|Health workers in Northern Ireland have voted to accept proposals on pay parity and safe staffing levels.
It ends months of strike action that saw thousands of appointments and procedures postponed as staff took to the picket lines.
The first day of strike action by nurses took place on 18 December, following a series of days of industrial action.
The Royal College of Nursing joined the strike after members voted to strike for the first time in the union's 103-year history.
Following a meeting of the RCN Northern Ireland Board, the RCN and other health unions informed Northern Ireland's Minister for Health Robin Swann and his department of their acceptance of the proposals.
Pat Cullen, Director of the RCN said: "The past few months have been amongst the most turbulent and pressurised that nurses have ever seen. It was unprecedented, not just in Northern Ireland, but for RCN members anywhere to go on strike. Nurses had come to the conclusion that in order to protect patients, they had no choice.
"This was neither an easy decision, nor one that was taken lightly. As I stood on picket lines with my colleagues, we felt the weight of the health service and the people of Northern Ireland on our shoulders, but we knew it was the right thing to do for patients, " she added.
"While RCN members have spoken clearly in accepting this offer, we are also clear that we need to see all of the measures that have been agreed by Health Minister, Robin Swann, implemented in full. Safe staffing was the central part of our dispute and for the sake of those who use the service, and those who work in it, we must get this right."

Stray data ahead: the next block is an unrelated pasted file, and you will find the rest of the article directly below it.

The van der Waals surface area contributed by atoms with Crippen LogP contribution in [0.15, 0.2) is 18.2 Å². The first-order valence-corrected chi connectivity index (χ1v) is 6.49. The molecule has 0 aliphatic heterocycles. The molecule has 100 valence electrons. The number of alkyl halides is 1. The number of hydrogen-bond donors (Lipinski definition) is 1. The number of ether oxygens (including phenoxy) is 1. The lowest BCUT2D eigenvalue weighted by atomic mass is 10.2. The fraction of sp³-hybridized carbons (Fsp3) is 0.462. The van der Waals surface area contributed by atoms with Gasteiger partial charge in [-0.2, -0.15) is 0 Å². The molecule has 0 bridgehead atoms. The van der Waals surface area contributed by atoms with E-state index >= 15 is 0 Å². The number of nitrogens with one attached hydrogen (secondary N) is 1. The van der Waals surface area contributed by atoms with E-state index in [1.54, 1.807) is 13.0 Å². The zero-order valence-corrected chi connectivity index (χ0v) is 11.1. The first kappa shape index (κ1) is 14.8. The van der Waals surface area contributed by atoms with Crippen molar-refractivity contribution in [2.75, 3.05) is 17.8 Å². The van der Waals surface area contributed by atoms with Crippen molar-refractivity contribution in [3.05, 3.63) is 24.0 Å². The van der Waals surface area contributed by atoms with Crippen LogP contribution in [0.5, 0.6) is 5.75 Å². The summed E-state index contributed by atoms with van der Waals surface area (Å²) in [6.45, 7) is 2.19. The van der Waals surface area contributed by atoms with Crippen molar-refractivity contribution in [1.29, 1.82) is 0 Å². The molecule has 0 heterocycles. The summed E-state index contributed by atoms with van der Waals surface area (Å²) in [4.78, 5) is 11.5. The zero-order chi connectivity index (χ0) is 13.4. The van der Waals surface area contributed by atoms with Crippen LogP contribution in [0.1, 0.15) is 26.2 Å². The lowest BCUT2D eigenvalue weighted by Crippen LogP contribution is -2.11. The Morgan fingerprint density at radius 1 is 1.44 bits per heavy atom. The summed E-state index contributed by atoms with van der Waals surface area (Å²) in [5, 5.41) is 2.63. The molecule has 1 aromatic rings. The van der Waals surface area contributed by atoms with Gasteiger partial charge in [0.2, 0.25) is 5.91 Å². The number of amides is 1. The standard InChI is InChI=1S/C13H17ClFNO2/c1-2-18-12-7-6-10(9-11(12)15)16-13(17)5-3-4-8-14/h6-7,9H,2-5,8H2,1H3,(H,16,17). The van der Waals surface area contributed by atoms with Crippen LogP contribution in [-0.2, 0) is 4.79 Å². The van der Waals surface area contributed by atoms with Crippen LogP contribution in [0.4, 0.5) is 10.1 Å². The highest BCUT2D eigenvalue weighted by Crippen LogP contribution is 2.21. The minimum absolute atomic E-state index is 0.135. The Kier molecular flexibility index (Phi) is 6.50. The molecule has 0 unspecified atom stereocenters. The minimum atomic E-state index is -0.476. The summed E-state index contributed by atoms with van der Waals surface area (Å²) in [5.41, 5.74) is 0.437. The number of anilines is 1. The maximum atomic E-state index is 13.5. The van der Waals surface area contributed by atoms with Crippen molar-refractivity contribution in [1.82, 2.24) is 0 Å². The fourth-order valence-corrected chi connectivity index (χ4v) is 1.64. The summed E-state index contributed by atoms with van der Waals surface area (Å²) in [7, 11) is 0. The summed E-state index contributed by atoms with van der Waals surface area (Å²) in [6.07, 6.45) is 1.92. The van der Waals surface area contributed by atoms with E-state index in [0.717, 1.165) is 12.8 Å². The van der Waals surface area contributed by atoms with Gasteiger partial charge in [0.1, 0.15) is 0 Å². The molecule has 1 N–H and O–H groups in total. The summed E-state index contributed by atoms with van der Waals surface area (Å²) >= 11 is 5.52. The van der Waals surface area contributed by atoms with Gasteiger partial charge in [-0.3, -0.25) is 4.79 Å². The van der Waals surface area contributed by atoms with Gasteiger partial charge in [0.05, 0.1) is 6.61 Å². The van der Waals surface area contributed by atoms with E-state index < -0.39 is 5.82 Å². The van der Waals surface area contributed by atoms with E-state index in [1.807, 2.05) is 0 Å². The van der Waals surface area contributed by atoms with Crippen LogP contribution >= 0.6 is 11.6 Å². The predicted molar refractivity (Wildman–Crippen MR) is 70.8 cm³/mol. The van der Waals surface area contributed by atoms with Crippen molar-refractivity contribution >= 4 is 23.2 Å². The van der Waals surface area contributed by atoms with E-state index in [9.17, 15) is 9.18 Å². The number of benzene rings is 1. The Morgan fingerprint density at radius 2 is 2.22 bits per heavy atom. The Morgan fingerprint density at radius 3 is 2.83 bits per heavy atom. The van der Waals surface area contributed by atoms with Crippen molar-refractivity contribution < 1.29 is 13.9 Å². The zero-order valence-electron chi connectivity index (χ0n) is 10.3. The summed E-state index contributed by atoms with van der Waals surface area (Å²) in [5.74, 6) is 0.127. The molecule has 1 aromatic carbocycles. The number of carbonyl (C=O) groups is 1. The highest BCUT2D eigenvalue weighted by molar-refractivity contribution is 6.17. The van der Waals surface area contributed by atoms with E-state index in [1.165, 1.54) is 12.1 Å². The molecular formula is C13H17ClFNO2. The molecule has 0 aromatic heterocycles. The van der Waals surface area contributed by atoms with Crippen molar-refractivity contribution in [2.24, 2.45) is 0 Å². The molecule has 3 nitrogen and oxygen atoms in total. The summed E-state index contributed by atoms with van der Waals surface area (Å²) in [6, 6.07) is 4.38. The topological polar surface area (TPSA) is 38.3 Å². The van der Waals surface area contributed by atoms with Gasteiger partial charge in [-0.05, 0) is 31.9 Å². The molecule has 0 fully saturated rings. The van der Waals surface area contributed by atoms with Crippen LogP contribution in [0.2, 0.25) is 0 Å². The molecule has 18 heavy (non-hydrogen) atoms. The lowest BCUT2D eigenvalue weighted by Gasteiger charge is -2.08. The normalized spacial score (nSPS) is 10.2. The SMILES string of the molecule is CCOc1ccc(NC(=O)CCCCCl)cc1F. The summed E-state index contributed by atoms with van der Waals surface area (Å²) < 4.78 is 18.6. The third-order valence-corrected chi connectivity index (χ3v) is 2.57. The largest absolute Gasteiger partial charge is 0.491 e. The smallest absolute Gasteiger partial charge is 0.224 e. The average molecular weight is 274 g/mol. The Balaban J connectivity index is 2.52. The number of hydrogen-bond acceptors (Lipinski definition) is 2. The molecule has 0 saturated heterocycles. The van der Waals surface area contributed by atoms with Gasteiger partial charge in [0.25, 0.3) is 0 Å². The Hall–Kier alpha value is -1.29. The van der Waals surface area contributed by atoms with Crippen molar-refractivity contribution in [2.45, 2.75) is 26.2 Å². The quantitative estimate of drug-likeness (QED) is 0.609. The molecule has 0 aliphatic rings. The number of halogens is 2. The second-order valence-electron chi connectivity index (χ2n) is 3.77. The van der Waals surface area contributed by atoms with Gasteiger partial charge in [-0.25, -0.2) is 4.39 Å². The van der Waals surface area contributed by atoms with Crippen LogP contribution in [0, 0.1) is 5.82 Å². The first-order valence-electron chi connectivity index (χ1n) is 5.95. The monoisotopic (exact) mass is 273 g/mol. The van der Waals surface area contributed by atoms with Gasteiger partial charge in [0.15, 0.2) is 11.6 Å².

Commenting on the result, UNISON Regional Secretary Patricia McKeown said: "Today is the culmination of an incredible campaign by our over 26,000 members across the entire health and social services system both to secure pay parity and to challenge unsafe staffing levels.
Our members have not just achieved that goal through their industrial action; they have also played a major role in seeing our devolved Government restored.
We will continue to work intensively with the Department of Health to implement the agreement both in relation to pay and to deliver all aspects of the proposals on safe staffing without delay."
One union, Nipsa, is continuing with industrial action.
Unite also joined Unison and RCN members to vote to end industrial action.
Unite Regional Officer Kevin McAdam said he hopes that the pay agreement would herald a new beginning for Northern Ireland's health and social care system.
Mr McAdam said: "This pay award was secured through workers taking industrial action indeed, it could be argued that the striking NHS workers were instrumental in securing the re-establishment of the power-sharing institutions themselves.
"I want to commend our union's team of shop stewards and reps and our wider membership on what is a historic victory for our NHS. No longer will Northern Ireland health workers be treated as second-class as compared to their colleagues in England and Wales."
He added: "This deal opens the door to reversing the staffing crisis which has been driven by declining pay rates. We hope that the Minister's decision will herald a new beginning for the NHS in Northern Ireland."
Mr Swann welcomed the announcement by the majority of trade unions.
"I very much welcome this trade union announcement. My first objective on taking up the post of Health Minister was to secure a resolution to the industrial action and I am delighted that this has now been achieved," he said.
"This was made possible through important pay and staffing commitments which I was able to make with Executive-wide backing and I am grateful to my colleagues around the Executive table for this vital support.
"As I have repeatedly stated, our health service will need sustained investment year on year for the sake of patients and staff."
Tomorrow, UNISON members will hold an event outside City Hall in Belfast to "thank the public for their patience and unwavering support during the industrial action".